This afternoon I was at the LMS SGM, convened to debate the motion that the LMS council be instructed to reverse the closure of the Journal of Computation and Mathematics.
The motion was lost by 158 against to 131 for, with one abstention.
This despite the fact that the majority at the meeting were in favour (I would
estimate at least four to one). The speeches for the motion were (in my humble opinion) honest and well-argued. The same could not be said for the speeches against (it pains me to say that, since I have a lot of respect for the publications secretary John Hunton). For example, mention was made of quite a few of the international mathematicians who have written in support of the journal, citing the quality of the papers. The argument against was: “someone told me that the papers were not very good, but they didn’t want to be quoted”, the journal has achieved 20% fewer downloads than another journal on the CUP website, a general mathematical journal which has been running for a century (I am not exactly sure how long), impact factor (which rightly drew cries of derision from the room – but did you know that the JCM has had an impact factor for just two years, and it doubled from the first year to the second?), and … well, that was about it really.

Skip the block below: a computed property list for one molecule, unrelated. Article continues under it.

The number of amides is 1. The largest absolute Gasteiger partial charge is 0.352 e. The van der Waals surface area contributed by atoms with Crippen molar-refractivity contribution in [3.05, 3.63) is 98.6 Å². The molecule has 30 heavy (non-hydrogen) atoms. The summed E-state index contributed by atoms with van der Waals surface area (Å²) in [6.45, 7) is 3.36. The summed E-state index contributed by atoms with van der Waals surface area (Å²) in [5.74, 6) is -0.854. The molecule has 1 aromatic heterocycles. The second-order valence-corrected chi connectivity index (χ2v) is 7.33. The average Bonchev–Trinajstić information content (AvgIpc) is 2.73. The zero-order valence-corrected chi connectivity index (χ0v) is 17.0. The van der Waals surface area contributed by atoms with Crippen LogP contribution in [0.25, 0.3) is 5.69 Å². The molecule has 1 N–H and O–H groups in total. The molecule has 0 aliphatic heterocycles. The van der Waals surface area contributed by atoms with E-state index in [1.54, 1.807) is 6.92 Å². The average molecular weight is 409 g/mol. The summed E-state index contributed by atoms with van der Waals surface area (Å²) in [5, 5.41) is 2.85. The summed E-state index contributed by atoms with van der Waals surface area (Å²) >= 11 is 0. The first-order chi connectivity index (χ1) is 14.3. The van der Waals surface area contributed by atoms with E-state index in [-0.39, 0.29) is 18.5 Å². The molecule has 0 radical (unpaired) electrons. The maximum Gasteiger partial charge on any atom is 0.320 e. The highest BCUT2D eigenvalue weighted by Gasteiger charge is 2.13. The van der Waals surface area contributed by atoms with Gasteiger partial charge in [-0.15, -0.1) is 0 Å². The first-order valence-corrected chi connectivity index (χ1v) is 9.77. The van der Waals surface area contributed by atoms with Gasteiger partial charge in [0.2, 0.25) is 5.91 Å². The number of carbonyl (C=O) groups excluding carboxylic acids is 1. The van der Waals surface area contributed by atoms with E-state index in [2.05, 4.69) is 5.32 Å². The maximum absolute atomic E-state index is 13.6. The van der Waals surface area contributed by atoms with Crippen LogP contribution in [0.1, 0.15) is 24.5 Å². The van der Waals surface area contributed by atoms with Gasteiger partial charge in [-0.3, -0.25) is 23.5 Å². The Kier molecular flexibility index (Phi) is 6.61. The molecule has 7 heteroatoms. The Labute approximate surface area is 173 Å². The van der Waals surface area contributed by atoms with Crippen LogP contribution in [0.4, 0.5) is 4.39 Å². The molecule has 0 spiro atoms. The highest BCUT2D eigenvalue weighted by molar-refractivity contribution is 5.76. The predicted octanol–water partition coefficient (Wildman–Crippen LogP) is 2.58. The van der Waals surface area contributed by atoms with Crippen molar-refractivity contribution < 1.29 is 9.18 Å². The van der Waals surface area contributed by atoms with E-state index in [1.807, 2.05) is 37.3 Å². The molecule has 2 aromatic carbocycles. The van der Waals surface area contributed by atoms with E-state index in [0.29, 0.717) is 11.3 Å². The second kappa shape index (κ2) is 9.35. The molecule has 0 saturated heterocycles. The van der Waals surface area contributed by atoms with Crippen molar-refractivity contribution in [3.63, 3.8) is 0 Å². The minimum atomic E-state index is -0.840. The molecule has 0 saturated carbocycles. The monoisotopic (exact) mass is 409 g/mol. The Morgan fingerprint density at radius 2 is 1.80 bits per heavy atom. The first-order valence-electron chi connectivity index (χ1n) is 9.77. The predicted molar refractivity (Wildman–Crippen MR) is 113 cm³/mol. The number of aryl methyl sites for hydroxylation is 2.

Moreover it is clear that the LMS moved with great haste to close the journal. A Council meeting (at which several members including the Treasurer admitted they had not been present) decided to close it, rejecting an alternative suggestion from Publications Committee; as I understand it, the decision was implemented the next day, and many LMS members first learned of it from Tim Gowers’ blog.
Prudence should surely dictate that if, as they say, they want to support this area of mathematics, they should have put off closing the journal until whatever they put in its place is ready to hit the ground running. As it is, they haven’t even thought about that (or at least, no evidence of planning was presented), and the President invited us to send him suggestions about what might be done.
Anyway, as a result of the vote, Council is not instructed to do anything, and so they can do what they like. You might think that the relative closeness of the vote might encourage second thoughts. But don’t hold your breath waiting. The assassination was so efficient that I think a change of heart is extremely unlikely.
Given this, I am not sure whether I can continue to be an LMS member. I have no vested interest in the JCM as such but I think this shows that for a charity which exists to support mathematics the LMS has its priorities badly wrong.